The impact of lockdown will be felt through several channels, weakening of domestic demand, disruption in supply chain and disruption in financial market. All of this would result in declining production and retrenchment of employees.

  • At the moment, it is a supply-side problem. Both production and distribution of non-essentials have come to a halt.
  • This affects at least 55% of the economy for three weeks or about Rs 2 lakh crore. It may even be larger due to previous partial lockdowns by various state governments.
  • Now, after the lockdown is lifted, there will quite possibly be an increase in sales which will be met through existing inventories.
  • This does not, however, add to the GDP (as these goods and services had already been produced and accounted for). It may take a few more months for the final production and sales to resume.

Haste for a mad scramble

  • The similarity with the 2016’s demonetization or 2017’s GST does not end at their economic impact.
  • The blow to people and businesses could have been considerably softened but for lack of foresight, planning and strategies.
  • All these steps could have been taken before the lockdown was announced, particularly since the announcement succeeded a ‘Janata curfew’ and “complete lockdown” a day later.
  • The aftershock of sudden lockdown is unsurprisingly visible now.

Visible chaos

  • For one, people rushed into provision stores, making a mockery of ‘social distancing’ which is the primary goal of it.
  • Secondly, a day after the lockdown, online suppliers of grocery, medicine and food suspended their services across the country, citing “confusion” or “restrictions imposed by local authorities” on their movements.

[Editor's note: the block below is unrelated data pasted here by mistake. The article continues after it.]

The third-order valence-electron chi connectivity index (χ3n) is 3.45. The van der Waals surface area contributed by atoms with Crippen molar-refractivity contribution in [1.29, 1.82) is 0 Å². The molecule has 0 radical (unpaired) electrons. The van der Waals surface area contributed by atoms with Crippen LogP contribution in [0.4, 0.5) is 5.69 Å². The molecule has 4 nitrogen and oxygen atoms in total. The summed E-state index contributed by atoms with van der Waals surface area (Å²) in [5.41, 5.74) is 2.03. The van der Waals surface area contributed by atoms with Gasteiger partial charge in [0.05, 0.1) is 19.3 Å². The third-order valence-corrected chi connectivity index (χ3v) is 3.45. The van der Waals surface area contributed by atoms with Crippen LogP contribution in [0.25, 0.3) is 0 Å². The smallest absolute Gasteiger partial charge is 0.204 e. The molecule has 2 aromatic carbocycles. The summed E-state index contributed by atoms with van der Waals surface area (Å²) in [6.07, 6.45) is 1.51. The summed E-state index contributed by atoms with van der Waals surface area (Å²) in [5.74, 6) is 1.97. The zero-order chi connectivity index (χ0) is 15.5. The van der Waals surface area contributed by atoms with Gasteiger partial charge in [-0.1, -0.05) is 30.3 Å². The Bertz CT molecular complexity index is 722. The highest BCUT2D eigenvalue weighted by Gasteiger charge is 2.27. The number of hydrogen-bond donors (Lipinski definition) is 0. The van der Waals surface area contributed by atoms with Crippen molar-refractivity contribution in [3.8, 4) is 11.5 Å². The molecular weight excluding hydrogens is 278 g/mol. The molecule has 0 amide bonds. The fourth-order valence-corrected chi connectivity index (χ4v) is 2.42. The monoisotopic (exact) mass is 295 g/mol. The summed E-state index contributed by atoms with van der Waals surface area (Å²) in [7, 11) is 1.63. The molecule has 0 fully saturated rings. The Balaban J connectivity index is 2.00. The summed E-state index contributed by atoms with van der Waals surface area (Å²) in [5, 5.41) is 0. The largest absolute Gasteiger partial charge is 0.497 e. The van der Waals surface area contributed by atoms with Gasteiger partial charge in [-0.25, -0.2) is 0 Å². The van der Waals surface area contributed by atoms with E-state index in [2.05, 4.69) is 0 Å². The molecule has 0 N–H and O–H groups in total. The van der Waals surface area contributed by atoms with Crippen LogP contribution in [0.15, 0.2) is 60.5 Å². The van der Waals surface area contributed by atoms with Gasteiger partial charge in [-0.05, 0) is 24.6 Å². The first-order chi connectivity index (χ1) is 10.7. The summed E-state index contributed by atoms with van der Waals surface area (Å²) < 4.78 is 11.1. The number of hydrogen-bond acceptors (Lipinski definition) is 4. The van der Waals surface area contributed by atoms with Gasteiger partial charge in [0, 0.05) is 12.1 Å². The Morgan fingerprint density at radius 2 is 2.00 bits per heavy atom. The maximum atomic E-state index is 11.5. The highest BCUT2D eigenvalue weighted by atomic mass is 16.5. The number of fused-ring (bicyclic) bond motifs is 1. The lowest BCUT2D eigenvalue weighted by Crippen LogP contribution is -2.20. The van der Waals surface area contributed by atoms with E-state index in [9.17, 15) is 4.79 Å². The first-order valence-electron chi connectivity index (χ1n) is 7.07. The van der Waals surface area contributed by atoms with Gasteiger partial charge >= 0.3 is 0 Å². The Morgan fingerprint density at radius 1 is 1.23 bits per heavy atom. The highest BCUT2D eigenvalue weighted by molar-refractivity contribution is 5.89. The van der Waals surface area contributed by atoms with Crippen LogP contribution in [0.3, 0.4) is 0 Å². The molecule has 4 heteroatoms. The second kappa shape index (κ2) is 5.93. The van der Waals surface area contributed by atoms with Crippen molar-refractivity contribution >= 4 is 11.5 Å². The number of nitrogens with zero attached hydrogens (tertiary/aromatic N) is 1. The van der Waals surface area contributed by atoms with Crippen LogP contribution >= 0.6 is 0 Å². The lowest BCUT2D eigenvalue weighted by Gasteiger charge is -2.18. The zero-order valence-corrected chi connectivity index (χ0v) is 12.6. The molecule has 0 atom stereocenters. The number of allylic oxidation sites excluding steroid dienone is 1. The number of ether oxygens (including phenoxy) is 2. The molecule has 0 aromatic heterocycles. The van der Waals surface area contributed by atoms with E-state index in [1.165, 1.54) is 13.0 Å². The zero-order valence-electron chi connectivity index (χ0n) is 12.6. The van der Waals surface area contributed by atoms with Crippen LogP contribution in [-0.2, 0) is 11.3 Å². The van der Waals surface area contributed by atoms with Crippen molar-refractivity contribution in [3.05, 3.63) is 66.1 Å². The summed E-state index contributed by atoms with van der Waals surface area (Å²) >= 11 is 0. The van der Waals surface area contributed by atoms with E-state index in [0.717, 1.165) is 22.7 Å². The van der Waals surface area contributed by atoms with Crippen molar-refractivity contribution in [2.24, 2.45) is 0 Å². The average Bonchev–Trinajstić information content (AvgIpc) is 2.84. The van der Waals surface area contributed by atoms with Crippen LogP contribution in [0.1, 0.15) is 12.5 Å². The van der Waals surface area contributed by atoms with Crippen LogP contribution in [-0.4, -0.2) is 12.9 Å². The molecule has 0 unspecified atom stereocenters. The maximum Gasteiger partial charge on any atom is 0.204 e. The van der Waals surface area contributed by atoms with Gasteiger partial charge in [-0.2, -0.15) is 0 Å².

• The shutdown of planes, trains, and bus services had caused people to rush into airports, railway stations and bus stands, again making a mockery of social distancing.
  • It had another consequence. Inter-state migrants were seen walking hundreds of kilometres with women and kids in tow to their homes because there was no transport and no work.

What can revive the economy?

1) Innovating out of the shock

  • It is important to recognize that none of the shock scenarios outlined will be inevitable, linear, or uniform across geographies.
  • India will have considerably different experiences for two reasons: the structural resilience to absorb such shocks — call it destiny — and the capacity of medical researchers and policymakers to respond in new ways to an unprecedented challenge — call it innovation.

2) On the medical side

  • It’s clear that a vaccine would reduce the need for social distancing and thus relax the policy’s chokehold on the global economy.
  • But timelines are likely long, and so the focus may well have to be on incremental innovation within the confines of existing solutions.
  • At this moment healthcare savior can create novel interventions, at unprecedented speed, that will break the intractable and unattractive tradeoff between lost lives and creating economic misery.

3) On the economic side 

  • RBI has announced several measures, including special lines of liquidity, loan moratorium, and easier asset quality norms, to help the economy tide over the crisis.
  • In easier terms, RBI has opened the so-called “discount windows” that provide unlimited short-term privileges to ensure liquidity problems don’t break the banking system.


Way Forward

  • The first thing that the government must do is to immediately ramp up testing of suspected persons at a massive scale. We have not done enough testing as yet and do not know the magnitude of the problem.
  • The immediate issue is to focus on health, which we have never done, and see how you can establish the public health system. And the second is livelihood issues.
  • The way to achieve ‘social distancing’ is not to announce something which then brings suddenly crowds of people together in a panic but to do something for their own security, well-being and longer-term success.
  • We may have to look at differential relaxations in a calibrated and transparent manner and identify that areas with these trends can allow some of these activities.
  • Even after 21 days, there will be some areas where we can have economic activities without much movement, and restrictions will have to continue elsewhere.
  • But we should be prepared for the long haul. Life is not going to be easy.